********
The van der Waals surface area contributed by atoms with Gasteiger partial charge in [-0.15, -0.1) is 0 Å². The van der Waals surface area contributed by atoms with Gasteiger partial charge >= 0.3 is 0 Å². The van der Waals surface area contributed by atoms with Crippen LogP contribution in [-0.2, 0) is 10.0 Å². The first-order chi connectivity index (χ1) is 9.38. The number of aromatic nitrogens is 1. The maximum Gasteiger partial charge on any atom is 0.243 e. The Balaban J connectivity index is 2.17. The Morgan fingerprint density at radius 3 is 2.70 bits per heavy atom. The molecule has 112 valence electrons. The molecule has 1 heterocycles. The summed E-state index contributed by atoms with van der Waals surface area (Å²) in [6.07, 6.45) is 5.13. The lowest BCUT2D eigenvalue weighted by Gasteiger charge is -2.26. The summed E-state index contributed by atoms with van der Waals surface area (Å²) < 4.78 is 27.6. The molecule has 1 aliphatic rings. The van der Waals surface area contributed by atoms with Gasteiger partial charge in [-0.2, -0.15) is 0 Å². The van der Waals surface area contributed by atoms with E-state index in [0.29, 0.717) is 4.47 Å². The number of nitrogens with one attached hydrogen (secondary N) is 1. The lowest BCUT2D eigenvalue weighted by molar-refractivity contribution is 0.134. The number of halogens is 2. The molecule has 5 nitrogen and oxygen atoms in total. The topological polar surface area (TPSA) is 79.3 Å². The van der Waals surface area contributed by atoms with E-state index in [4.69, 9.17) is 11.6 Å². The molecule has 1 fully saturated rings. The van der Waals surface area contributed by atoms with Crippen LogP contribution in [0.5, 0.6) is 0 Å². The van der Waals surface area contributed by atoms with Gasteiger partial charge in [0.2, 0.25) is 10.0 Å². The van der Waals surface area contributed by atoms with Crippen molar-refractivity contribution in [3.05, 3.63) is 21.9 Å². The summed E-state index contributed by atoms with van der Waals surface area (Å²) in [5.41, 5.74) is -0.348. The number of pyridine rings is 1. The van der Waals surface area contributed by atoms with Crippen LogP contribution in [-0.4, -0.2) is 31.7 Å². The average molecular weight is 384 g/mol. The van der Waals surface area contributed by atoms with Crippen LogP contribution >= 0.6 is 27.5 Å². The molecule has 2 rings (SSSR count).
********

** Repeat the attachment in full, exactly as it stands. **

The van der Waals surface area contributed by atoms with Gasteiger partial charge in [-0.15, -0.1) is 0 Å². The van der Waals surface area contributed by atoms with Gasteiger partial charge >= 0.3 is 0 Å². The van der Waals surface area contributed by atoms with Crippen LogP contribution in [-0.2, 0) is 10.0 Å². The first-order chi connectivity index (χ1) is 9.38. The number of aromatic nitrogens is 1. The maximum Gasteiger partial charge on any atom is 0.243 e. The Balaban J connectivity index is 2.17. The Morgan fingerprint density at radius 3 is 2.70 bits per heavy atom. The molecule has 112 valence electrons. The molecule has 1 heterocycles. The summed E-state index contributed by atoms with van der Waals surface area (Å²) in [6.07, 6.45) is 5.13. The lowest BCUT2D eigenvalue weighted by Gasteiger charge is -2.26. The summed E-state index contributed by atoms with van der Waals surface area (Å²) < 4.78 is 27.6. The molecule has 1 aliphatic rings. The van der Waals surface area contributed by atoms with Gasteiger partial charge in [-0.2, -0.15) is 0 Å². The van der Waals surface area contributed by atoms with E-state index in [0.29, 0.717) is 4.47 Å². The number of nitrogens with one attached hydrogen (secondary N) is 1. The lowest BCUT2D eigenvalue weighted by molar-refractivity contribution is 0.134. The number of halogens is 2. The molecule has 5 nitrogen and oxygen atoms in total. The topological polar surface area (TPSA) is 79.3 Å². The van der Waals surface area contributed by atoms with E-state index in [4.69, 9.17) is 11.6 Å². The molecule has 1 fully saturated rings. The van der Waals surface area contributed by atoms with Crippen LogP contribution in [0.5, 0.6) is 0 Å². The van der Waals surface area contributed by atoms with Gasteiger partial charge in [0.2, 0.25) is 10.0 Å². The van der Waals surface area contributed by atoms with Crippen molar-refractivity contribution in [3.05, 3.63) is 21.9 Å². The summed E-state index contributed by atoms with van der Waals surface area (Å²) in [5.41, 5.74) is -0.348. The number of pyridine rings is 1. The van der Waals surface area contributed by atoms with Crippen LogP contribution in [-0.4, -0.2) is 31.7 Å². The average molecular weight is 384 g/mol. The van der Waals surface area contributed by atoms with Crippen LogP contribution >= 0.6 is 27.5 Å². The molecule has 2 rings (SSSR count).